Back in the day, 1980 to be exact, Anderson Erickson Dairy started placing pictures of missing children on milk cartons.
I remember looking at these photos, not really understanding how these kids got “lost.” Then, in 1984, the growing problem roused Congress, and that’s when the Reagan Administration founded the National Center for Missing and Exploited Children.
Fast forward to 1996. Amber Hagerman, a 9-year-old, was abducted and killed in Texas, prompting our current system of alerting citizens. We know it as an AMBER alert.
I get these alerts on my phone, and my first response is to pray. Then, I become more aware, almost as if my heart is searching for the child or vehicle described in the broadcast.
I don’t think I’m alone. After all, when a child is lost, every second counts, right?
Interestingly, the word “lost” in Greek is translated to mean destroy or perish. So when Jesus told his disciples the parable of the lost sheep in Matthew 18:12-14, He is assuring them, and us, that God is unwilling to have anyone perish.
No one has to spend eternity without Him. That’s the moral of the story.
But if we dig a little deeper, there’s a question for us today in verse 12.
“If a man owns a hundred sheep, and one of them wanders away, will he not leave the 99 on the hills and go to look for the one that wandered off?”
If you have a head of cattle and one gets out of your fence, do you not go look for it?
If you have 12 children and one of them wanders off in the store, do you not go look for him or her?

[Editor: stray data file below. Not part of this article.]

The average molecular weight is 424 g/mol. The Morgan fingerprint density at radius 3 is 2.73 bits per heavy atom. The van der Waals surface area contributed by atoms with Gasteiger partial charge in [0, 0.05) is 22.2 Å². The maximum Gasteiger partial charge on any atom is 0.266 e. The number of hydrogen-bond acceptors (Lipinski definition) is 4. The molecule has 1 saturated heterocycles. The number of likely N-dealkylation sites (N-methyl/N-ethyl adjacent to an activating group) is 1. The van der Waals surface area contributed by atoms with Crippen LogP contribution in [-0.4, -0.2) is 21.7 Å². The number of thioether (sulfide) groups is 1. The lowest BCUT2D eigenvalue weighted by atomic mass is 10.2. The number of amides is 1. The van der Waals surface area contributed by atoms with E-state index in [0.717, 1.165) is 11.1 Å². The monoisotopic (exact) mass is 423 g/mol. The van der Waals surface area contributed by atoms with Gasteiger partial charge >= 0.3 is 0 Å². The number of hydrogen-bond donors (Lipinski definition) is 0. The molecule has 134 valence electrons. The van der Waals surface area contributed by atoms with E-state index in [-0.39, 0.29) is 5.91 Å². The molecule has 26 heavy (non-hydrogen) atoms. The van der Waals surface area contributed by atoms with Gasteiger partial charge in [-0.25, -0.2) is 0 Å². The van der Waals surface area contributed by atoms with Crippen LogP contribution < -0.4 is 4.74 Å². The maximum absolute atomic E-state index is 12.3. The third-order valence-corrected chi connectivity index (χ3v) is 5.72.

So how can we allow our fellow citizens to perish, to wander off?
After all, a wolf cannot attack a whole flock of sheep. But if one sheep could be lured away, could wander off or become so hurt and wounded that it hides in the bushes, that one sheep will surely perish.
Our Father in Heaven wants no one to perish. So, consider this a SHEEP alert.
It’s up to you and me to seek out the one sheep, the one hurting soul, the one still walking in darkness, the one disillusioned and deceived, the one wounded. How?
You can partner with local ministries like Alpha House, Exodus or Sling n Stones.
You can be that radical believer in the workplace. You can be that strong tower that parents your kids and influences their friends. However you want to find that lost sheep is up to you. But there are lost sheep in our city. Individuals abducted by the enemy of their soul. Perishing people in our pews. Wounded folks looking for hope.
And every second counts.
Will you look for the one that’s lost?
Julia Bartgis is a local writer and an alumni of Southwest Baptist University. She is currently serving as board president of the Exodus Ministry of Missouri Inc.